Every year, it seems like there’s more and more anime being made, each season inflated with more and more shows being made for the now archetypal 12-13 episode cycle. This oversaturation has lead to a sort of cultural black hole that sucks a lot of even the best seasonal shows out of the public eye and into a crowd so large that it's hard to tell them apart from the several dozens of dull, mundane 12-13-episode anime that come out every few months. And that's a real shame because, for a lot of people, it's simply more convenient to watch a show whose episode count just barely reaches double digits rather than, say, 291 episodes of Dragonball Z. And since Midori no Hibi is able to develop a complete, satisfying arc over its comparatively short 13 episodes, it can provide depth that compares to some of the most popular anime we know today at less than half the runtime.
1. Good Lord, That Pacing.
Yeah, we just got done talking this show up for how well it was able to pull off its story in just 13 episodes, but honestly, it could probably benefit from being even shorter. There are a few episodes around the series’ midpoint that shift the focus away from Seiji and Midori’s actual relationship and onto Seiji’s classmate who has an obvious crush on him. The result is a drawn-out mess of this character trying to jump the oblivious Seiji’s bones while Midori sits jealously on the sidelines in a story arc that feels like nothing more than filler content, especially with how far out of its way it goes to hit seemingly every rom com cliché on the list, betraying the strengths present in the rest of the show.
2. Visually Uninteresting.
There’s simply not much to look at through most of this show. Aside from the odd nice action cut credited to animator Shinya Takahashi (Konosuba, Log Horizon) the show isn’t animated all that well and the art isn’t very compelling either. As much as the character writing deserves praise, the character designs this writing is attached to are absolutely unmemorable, with most of the cast looking not looking no different than the first thing one pictures when thinking of their respective anime archetype. Even our protagonist Seiji looks at best like a scrapped prototype for Ichigo Kurosaki and the backgrounds are similarly bland, or even barely present at certain points. No matter how you look at it, you’re not likely to find much to see in Midori no Hibi.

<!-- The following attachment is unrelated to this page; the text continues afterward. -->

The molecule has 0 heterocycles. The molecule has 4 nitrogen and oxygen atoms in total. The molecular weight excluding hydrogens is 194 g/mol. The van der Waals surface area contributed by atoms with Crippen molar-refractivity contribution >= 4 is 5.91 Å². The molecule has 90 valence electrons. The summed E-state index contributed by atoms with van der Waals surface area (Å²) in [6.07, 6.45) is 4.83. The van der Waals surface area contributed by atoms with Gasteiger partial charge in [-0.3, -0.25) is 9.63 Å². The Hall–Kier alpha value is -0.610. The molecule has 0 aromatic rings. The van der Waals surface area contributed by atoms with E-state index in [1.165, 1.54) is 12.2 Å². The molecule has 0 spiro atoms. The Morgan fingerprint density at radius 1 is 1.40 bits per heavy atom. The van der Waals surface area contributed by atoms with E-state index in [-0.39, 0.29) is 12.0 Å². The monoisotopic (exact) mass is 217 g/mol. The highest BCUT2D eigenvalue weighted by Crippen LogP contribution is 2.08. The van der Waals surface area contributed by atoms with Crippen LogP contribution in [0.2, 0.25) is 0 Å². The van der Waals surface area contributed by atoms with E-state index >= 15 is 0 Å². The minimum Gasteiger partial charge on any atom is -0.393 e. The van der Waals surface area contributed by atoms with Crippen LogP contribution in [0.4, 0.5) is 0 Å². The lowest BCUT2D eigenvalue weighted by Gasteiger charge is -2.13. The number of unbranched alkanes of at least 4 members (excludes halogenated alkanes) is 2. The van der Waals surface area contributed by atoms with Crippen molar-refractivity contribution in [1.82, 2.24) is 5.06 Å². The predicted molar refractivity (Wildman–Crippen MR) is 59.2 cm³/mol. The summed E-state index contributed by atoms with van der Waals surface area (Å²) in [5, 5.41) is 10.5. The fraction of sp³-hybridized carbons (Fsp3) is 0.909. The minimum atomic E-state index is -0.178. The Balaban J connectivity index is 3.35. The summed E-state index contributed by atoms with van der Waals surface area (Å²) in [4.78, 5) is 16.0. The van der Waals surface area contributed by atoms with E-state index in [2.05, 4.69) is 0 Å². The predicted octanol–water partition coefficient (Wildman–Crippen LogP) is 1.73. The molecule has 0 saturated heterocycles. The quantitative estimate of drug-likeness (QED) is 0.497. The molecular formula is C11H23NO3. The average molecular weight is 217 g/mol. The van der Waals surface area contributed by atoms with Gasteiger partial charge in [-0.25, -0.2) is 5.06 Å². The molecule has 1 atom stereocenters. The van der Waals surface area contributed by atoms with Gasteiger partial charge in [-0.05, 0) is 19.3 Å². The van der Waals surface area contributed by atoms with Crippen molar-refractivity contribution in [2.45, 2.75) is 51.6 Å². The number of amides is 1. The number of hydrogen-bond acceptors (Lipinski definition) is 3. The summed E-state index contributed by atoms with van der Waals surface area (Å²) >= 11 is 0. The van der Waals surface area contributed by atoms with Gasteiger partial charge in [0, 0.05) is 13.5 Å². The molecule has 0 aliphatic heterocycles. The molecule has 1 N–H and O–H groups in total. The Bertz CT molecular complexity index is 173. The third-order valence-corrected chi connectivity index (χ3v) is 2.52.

3. Not For Those Who Will Spend a Lot of Time Thinking about the Premise.
All narratives necessitate some form of contrivance, but in this series, they’re so numerous that the show comes with a high barrier to entry for any viewers who have a low suspension of disbelief. Most notably, there is no explanation of any kind regarding how and why Midori became Seiji’s right hand. The viewer is simply expected to believe it without asking any questions, or at least not any questions that will be directly answered.
Somewhat more egregious is the way hardly any secondary characters notice Midori on Seiji’s arm, even when they really should. These two have face-to-face conversations in public and nobody notices except for one random classmate of Seiji’s, even his own sister takes a tremendously long time to notice what’s essentially staring her in the face. Of course, viewers who’re able to get past these obstacles will be rewarded with a delightful love story, but these obstacles will still be a deal breaker for many.
Midori no Hibi is a strong showing in the typically flaccid romantic comedy genre that is able to create characters that will stick with viewers for years. Though some structural issues hold it back, it delivers a solid love story with well-rounded characters in scenarios like no other. A must-see for anyone looking for a good romance.